Philippine Stock Exchange

IPOs, short selling: What to expect in PSE for 2021

Ralf Rivas
IPOs, short selling: What to expect in PSE for 2021

STOCKS. The Philippine Stock Exchange's first trading day program and bell ringing ceremony for 2021.

Photo from PSE

The Philippine Stock Exchange is about to get more interesting this year, with the expected introduction of short selling and new sector classifications and indices

The Philippine Stock Exchange (PSE) aims to launch new products and expects some companies to finally go public in 2021, despite the lingering uncertainties due to the coronavirus pandemic.

Indices. The plans include increasing the sector indices from 6 to 8.

The current components of the industrial, services, and mining and oil sectors would be reclassified into more specific sectors – consumer; energy and utilities; industrial; mining and materials; and technology, media, and telecommunications.

Short selling. PSE president and chief executive officer Ramon Monzon earlier said short selling rules will be out by the 1st quarter.

Short selling will launch once concerns from foreign investors, particularly those pertaining to the securities borrowing and lending program, would be addressed and regulatory clearances are obtained from agencies such as the Securities and Exchange Commission (SEC) and the Bureau of Internal Revenue.

In short selling, traders gain profit by anticipating a fall in stock prices.

The SEC earlier approved guidelines on short selling, limiting it to companies comprising the PSE index (PSEi) and exchange-traded funds.

Data analytics platform. The PSE is also planning to develop a new self-service data analytics website for traders to learn and analyze data on their own.

“This project seeks to improve the trading experience of retail investors, from learning the basics of stock market investing for first-time investors to analyzing rich data sets for intermediate to advanced investors,” Monzon said.

PSE EASy phase 2. In 2019, the PSE rolled out PSE EASy, a web-based application that enables investors to subscribe to initial public offerings.

This year, the PSE aims to include follow-on and stock rights offerings on the platform.

Monzon said there are several follow-on and stock rights offerings in the pipeline, which include the $20-million and $250-million dollar-denominated securities offerings of Cirtek and Cebu Air, as well as the P5-billion stock rights offering of AC Energy.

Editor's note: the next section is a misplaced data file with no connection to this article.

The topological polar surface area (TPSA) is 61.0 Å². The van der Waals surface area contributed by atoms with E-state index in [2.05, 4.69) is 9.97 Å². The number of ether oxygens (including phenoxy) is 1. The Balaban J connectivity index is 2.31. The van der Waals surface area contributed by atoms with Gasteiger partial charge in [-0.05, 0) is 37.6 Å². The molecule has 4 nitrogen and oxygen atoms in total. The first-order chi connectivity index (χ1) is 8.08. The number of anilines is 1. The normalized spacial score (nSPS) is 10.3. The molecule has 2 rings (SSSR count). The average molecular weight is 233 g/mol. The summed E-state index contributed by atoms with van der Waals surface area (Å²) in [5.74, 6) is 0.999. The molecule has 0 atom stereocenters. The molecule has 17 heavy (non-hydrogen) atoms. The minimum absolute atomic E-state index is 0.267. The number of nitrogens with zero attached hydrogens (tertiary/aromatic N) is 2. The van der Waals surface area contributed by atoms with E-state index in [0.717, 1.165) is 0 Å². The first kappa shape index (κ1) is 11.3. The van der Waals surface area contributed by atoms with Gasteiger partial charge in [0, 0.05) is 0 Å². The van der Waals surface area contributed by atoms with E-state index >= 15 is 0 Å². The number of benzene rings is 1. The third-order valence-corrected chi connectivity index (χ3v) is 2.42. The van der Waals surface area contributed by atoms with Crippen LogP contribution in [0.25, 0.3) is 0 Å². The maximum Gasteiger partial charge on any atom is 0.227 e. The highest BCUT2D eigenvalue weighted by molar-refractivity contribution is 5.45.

IPOs. Despite the economic uncertainties due to the pandemic, Monzon remains optimistic and targets 3 initial public offerings (IPOs) and 4 real estate investment trusts (REITs) for 2021. 

“We are confident companies will be enticed to list given the revised listing rules for REITs, and even more once we receive SEC approval on our proposed amendments to the main and SME (small and medium enterprise) board listing rules,” Monzon said.

Real estate developer DoubleDragon Properties Corporation, through DDMP REIT Incorporated, earlier filed for a REIT IPO, which covers 7 buildings of its leasable properties.

DDMP REIT is aiming to raise P14.7 billion and is expected to list on February 26.

Monzon is expecting better market performance for 2021, as the government plans to start mass vaccination and further ease quarantine restrictions.

The PSEi ended 2020 at 7,139, down by 8.6% from the 2019 close of 7,815.

The circuit breaker was triggered twice last year, on March 12 and March 19, as the PSEi fell by more than 10%. It dropped to as low as 4,039.

“We take comfort from the statements made by our economic managers that the Philippine economy is poised for a recovery next year on the back of growth in OFW (overseas Filipino worker) cash remittances, record-high dollar reserves, strong Philippine peso, and a resilient property market,” Monzon said.

While news on vaccine rollouts are expected to boost the Philippine bourse, Monzon noted that “restoring the confidence of investors will continue to be a challenge.” – Rappler.com

Ralf Rivas

A sociologist by heart, a journalist by profession. Ralf is Rappler's business reporter, covering macroeconomy, government finance, companies, and agriculture.